There are people who, maybe 6 months ago, were living at home in a city – their kids were going to school, they were getting up in the morning and going to work. Now they live in a tent – most of them have nothing. They’ve been forced to flee. In many cases they’ve lost family members, lost friends. So everyone here is really traumatized to some extent. It’s just a matter of how it shows up – whether you don’t sleep, you don’t eat, you have stomach pains – but everybody has some effect from this.
We have a lot of people here who have other family members in other camps. Or in some cases, they have no idea where their families are, they have no idea where their children are. In some cases, the children have lost parents. We have people who have been refugees two or three times in the recent past. They fled, they left everything behind, they lost everything. Things appeared to settle down, they went back, rebuilt their lives as best they could to some extent – and then had to flee again. So they’ve been re-traumatized now and this cycle repeats itself several times and each time it’s just that much worse. There’s just that much less stability – there’s that much less hope in a sense.
The children are especially vulnerable because this is really very much a small city. And children alone are easy to take advantage of in any number of ways. They also don’t have the maturity or the knowledge of how to operate the system. How to go to the officials, get food, get tents, those kinds of things which are difficult for everyone here. It’s a complex system. But for the children, it’s really almost unmanageable.
These camps were assembled very quickly and they’re trying to work things out. Between the camps, there are several hundred thousand people now, and they’re issued dry food, it’s the rainy season, there’s no wood, it’s difficult to cook, it’s difficult to prepare food, so they have to go out into the forest and forage for wood. A woman foraging for wood by herself in the forest is inherently vulnerable. The latrines aren’t lit, and women have to go out by themselves in the middle of the night.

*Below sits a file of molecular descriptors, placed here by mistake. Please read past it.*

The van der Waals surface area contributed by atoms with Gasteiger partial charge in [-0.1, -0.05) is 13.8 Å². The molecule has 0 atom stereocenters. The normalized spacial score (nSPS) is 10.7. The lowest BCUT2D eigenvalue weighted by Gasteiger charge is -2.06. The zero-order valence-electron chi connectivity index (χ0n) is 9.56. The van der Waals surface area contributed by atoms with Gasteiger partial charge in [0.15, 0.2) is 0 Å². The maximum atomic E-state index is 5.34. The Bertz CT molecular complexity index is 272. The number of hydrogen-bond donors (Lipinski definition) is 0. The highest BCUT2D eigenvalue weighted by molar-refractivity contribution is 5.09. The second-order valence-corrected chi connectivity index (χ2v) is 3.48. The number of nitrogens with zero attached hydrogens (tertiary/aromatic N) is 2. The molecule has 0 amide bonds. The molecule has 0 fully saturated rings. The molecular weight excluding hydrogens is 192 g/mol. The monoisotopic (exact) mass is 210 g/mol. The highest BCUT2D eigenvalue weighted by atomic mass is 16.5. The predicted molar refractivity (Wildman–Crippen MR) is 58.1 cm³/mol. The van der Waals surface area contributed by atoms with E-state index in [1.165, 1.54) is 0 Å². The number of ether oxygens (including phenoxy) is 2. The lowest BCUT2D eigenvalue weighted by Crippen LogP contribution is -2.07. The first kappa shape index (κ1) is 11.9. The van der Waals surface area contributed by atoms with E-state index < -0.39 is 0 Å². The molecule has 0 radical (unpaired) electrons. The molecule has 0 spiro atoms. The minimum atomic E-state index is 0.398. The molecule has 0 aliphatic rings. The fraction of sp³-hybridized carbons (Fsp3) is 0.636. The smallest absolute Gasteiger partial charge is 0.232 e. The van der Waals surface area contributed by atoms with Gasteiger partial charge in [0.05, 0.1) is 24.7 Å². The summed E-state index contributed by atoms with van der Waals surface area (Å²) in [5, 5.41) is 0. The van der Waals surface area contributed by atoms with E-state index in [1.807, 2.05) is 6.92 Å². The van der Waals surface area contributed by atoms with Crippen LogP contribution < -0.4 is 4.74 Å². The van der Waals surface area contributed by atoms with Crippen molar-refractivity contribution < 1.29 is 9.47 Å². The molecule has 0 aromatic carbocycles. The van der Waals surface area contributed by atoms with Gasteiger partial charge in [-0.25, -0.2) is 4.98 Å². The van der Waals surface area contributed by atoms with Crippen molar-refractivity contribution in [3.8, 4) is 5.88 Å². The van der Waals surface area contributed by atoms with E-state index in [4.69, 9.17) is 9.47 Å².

We have fairly large teams of mental health workers here in the camps. Just because you are a refugee doesn’t mean that you’ve left your profession behind. So in these large camps, we are typically able to find Burundians who are mental health workers, people who are formerly social workers or psychologists.
In terms of mental health, one of the things that’s really important to do here is to normalise the experience. For one particular patient, for instance, it’s important to convey the message that the fact that she has nightmares and doesn’t sleep at night isn’t because she is going crazy or because there is any sort of mental illness there, it’s because of what she’s experienced. The message that, “it’s really the situation that’s crazy, it’s not you” – is a very powerful message. Often the trauma and the anxiety manifest itself physically. So we see things like stomach aches and chronic headaches. Sometimes it’s just a matter of talking about it and normalising it and listening to people. And we find that has a huge positive effect.
What I find stunning is the scale of this situation, and the fact that it doesn’t seem to be really on anybody’s radar. We do the best we can, and they do the best they can to take care of each other. I think the thing that I find most remarkable is that after everything people have been through, there is just incredible caring among the communities here. (January 2016)